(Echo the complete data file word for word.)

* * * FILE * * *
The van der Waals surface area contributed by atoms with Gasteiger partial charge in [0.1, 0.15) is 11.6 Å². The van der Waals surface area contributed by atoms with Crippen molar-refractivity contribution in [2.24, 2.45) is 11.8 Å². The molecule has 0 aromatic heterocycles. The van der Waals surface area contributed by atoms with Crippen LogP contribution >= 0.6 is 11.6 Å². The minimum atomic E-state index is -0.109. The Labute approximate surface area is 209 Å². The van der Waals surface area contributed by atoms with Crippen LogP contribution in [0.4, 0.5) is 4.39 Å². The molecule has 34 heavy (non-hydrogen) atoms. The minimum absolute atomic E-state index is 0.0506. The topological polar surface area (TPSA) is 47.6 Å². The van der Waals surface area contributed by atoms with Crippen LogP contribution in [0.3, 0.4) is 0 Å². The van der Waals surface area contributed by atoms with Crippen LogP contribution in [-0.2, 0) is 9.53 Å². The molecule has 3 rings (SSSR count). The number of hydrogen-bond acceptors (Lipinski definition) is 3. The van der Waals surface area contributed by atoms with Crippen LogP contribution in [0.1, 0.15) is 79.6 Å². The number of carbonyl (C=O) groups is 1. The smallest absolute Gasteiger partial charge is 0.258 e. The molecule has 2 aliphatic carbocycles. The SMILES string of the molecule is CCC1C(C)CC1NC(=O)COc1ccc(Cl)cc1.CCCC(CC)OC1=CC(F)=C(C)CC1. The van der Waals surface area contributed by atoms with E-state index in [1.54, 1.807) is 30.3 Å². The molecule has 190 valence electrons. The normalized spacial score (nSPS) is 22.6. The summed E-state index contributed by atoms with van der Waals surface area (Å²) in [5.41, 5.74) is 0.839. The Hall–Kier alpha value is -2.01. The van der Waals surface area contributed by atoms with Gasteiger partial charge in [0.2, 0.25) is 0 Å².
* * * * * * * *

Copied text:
The van der Waals surface area contributed by atoms with Gasteiger partial charge in [0.1, 0.15) is 11.6 Å². The van der Waals surface area contributed by atoms with Crippen molar-refractivity contribution in [2.24, 2.45) is 11.8 Å². The molecule has 0 aromatic heterocycles. The van der Waals surface area contributed by atoms with Crippen LogP contribution >= 0.6 is 11.6 Å². The minimum atomic E-state index is -0.109. The Labute approximate surface area is 209 Å². The van der Waals surface area contributed by atoms with Crippen LogP contribution in [0.4, 0.5) is 4.39 Å². The molecule has 34 heavy (non-hydrogen) atoms. The minimum absolute atomic E-state index is 0.0506. The topological polar surface area (TPSA) is 47.6 Å². The van der Waals surface area contributed by atoms with Crippen LogP contribution in [0.3, 0.4) is 0 Å². The van der Waals surface area contributed by atoms with Crippen LogP contribution in [-0.2, 0) is 9.53 Å². The molecule has 3 rings (SSSR count). The number of hydrogen-bond acceptors (Lipinski definition) is 3. The van der Waals surface area contributed by atoms with Crippen LogP contribution in [0.1, 0.15) is 79.6 Å². The number of carbonyl (C=O) groups is 1. The smallest absolute Gasteiger partial charge is 0.258 e. The molecule has 2 aliphatic carbocycles. The SMILES string of the molecule is CCC1C(C)CC1NC(=O)COc1ccc(Cl)cc1.CCCC(CC)OC1=CC(F)=C(C)CC1. The van der Waals surface area contributed by atoms with E-state index in [1.54, 1.807) is 30.3 Å². The molecule has 190 valence electrons. The normalized spacial score (nSPS) is 22.6. The summed E-state index contributed by atoms with van der Waals surface area (Å²) in [5.41, 5.74) is 0.839. The Hall–Kier alpha value is -2.01. The van der Waals surface area contributed by atoms with Gasteiger partial charge in [0.2, 0.25) is 0 Å².